From Yellow to Black: Dramatic Changes between Cerium(IV) and Plutonium(IV) Molybdates
datasetposted on 2013-02-20, 00:00 authored by Justin N. Cross, Patrick M. Duncan, Eric M. Villa, Matthew J. Polinski, Jean-Marie Babo, Evgeny V. Alekseev, Corwin H. Booth, Thomas E. Albrecht-Schmitt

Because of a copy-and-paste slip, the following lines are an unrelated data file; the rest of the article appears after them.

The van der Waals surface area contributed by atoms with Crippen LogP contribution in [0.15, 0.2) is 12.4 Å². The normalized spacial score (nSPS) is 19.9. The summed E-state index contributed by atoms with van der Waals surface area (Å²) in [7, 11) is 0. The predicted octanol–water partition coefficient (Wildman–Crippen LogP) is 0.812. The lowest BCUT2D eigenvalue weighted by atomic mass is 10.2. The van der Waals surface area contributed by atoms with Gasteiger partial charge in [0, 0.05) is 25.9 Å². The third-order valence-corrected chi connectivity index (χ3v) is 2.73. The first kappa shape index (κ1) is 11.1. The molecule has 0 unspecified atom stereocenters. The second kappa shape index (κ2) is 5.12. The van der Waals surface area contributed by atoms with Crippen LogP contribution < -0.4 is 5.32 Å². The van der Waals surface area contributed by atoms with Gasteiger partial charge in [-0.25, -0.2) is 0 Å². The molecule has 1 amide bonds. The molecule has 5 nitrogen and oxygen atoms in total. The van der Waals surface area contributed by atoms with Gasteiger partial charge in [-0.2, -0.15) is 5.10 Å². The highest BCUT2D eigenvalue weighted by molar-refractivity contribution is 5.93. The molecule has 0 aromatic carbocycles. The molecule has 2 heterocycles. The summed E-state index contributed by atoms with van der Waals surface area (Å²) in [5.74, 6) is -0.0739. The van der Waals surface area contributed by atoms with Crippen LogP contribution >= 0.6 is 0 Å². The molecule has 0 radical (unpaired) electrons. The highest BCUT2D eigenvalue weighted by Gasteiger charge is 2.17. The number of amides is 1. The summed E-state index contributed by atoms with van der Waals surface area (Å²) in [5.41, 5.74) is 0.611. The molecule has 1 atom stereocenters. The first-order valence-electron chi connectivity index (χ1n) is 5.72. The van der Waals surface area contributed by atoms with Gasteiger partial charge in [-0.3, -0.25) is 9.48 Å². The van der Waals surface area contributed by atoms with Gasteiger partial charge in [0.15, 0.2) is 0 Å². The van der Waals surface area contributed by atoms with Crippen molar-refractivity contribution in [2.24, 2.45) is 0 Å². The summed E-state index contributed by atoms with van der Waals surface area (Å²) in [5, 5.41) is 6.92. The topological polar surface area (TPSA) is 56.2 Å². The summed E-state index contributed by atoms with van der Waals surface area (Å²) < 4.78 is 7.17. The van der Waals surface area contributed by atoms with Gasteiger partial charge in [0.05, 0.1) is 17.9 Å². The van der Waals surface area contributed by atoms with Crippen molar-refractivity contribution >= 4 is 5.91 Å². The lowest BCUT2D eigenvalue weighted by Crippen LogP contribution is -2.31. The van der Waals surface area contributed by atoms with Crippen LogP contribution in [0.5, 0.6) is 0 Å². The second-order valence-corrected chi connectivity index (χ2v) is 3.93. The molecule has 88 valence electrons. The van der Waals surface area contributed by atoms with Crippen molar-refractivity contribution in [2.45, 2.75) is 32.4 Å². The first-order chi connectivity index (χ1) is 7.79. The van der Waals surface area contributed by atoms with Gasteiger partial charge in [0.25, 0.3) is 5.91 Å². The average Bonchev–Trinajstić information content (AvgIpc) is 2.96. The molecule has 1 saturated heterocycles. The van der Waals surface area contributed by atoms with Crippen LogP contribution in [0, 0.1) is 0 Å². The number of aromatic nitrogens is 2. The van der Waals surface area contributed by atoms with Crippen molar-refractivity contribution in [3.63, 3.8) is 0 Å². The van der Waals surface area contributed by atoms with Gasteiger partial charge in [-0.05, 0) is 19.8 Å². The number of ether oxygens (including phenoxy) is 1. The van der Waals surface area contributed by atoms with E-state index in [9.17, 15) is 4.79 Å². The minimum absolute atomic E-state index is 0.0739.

Hydrothermal reactions of CeCl3 and PuCl3 with MoO3 and Cs2CO3 yield surprisingly different results. Ce3Mo6O24(H2O)4 crystallizes as bright yellow plates (space group C2/c, a = 12.7337(7) Å, b = 22.1309(16) Å, c = 7.8392(4) Å, β = 96.591(4)°, V = 2194.6(2) Å3), whereas CsPu3Mo6O24(H2O) crystallizes as semiconducting black-red plates (space group C2/c, a = 12.633(5) Å, b = 21.770(8) Å, c = 7.743(7) Å, β = 96.218(2)°, V = 2117(2) Å3). The topologies of the two compounds are similar, with channel structures built from disordered Mo(VI) square pyramids and (RE)O8 square antiprisms (RE = Ce(IV), Pu(IV)). However, the Pu(IV) compound contains Cs+ in its channels, while the channels in Ce3Mo6O24(H2O)4 contain water molecules. Disorder and an ambiguous oxidation state of Mo lead to the formula CsPu3Mo6O24(H2O), where one Mo site is Mo(V) and the rest are Mo(VI). X-ray absorption near-edge structure (XANES) experiments were performed to investigate the source of the black color of CsPu3Mo6O24(H2O). These experiments revealed Pu to be tetravalent, while the strong pre-edge absorption from the distorted molybdate anions leaves the oxidation state ambiguous between Mo(V) and Mo(VI).